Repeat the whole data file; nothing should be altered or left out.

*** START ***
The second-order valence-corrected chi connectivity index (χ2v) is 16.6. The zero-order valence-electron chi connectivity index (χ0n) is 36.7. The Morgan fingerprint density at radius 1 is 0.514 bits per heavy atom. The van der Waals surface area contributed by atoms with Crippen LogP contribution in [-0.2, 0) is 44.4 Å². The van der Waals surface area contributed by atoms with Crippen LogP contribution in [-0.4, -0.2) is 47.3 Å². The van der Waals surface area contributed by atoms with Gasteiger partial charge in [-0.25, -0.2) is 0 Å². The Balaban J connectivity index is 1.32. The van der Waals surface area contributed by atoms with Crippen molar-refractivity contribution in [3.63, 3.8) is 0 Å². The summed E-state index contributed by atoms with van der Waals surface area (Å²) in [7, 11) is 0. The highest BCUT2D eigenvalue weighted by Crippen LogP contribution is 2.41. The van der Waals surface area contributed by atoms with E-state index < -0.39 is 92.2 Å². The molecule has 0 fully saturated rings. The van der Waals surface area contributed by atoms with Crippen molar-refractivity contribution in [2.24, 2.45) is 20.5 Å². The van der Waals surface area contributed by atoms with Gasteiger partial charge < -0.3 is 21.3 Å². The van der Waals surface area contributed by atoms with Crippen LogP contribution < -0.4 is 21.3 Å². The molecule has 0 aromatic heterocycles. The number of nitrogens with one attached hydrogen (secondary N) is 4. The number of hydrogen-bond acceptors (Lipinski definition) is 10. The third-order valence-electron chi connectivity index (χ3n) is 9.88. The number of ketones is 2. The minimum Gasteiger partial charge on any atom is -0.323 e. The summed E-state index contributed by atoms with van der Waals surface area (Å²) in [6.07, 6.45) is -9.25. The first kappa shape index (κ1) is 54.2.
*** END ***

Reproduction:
The second-order valence-corrected chi connectivity index (χ2v) is 16.6. The zero-order valence-electron chi connectivity index (χ0n) is 36.7. The Morgan fingerprint density at radius 1 is 0.514 bits per heavy atom. The van der Waals surface area contributed by atoms with Crippen LogP contribution in [-0.2, 0) is 44.4 Å². The van der Waals surface area contributed by atoms with Crippen LogP contribution in [-0.4, -0.2) is 47.3 Å². The van der Waals surface area contributed by atoms with Gasteiger partial charge in [-0.25, -0.2) is 0 Å². The Balaban J connectivity index is 1.32. The van der Waals surface area contributed by atoms with Crippen molar-refractivity contribution in [3.63, 3.8) is 0 Å². The summed E-state index contributed by atoms with van der Waals surface area (Å²) in [7, 11) is 0. The highest BCUT2D eigenvalue weighted by Crippen LogP contribution is 2.41. The van der Waals surface area contributed by atoms with E-state index < -0.39 is 92.2 Å². The molecule has 0 fully saturated rings. The van der Waals surface area contributed by atoms with Crippen molar-refractivity contribution in [2.24, 2.45) is 20.5 Å². The van der Waals surface area contributed by atoms with Gasteiger partial charge < -0.3 is 21.3 Å². The van der Waals surface area contributed by atoms with Crippen LogP contribution < -0.4 is 21.3 Å². The molecule has 0 aromatic heterocycles. The number of nitrogens with one attached hydrogen (secondary N) is 4. The number of hydrogen-bond acceptors (Lipinski definition) is 10. The third-order valence-electron chi connectivity index (χ3n) is 9.88. The number of ketones is 2. The minimum Gasteiger partial charge on any atom is -0.323 e. The summed E-state index contributed by atoms with van der Waals surface area (Å²) in [6.07, 6.45) is -9.25. The first kappa shape index (κ1) is 54.2.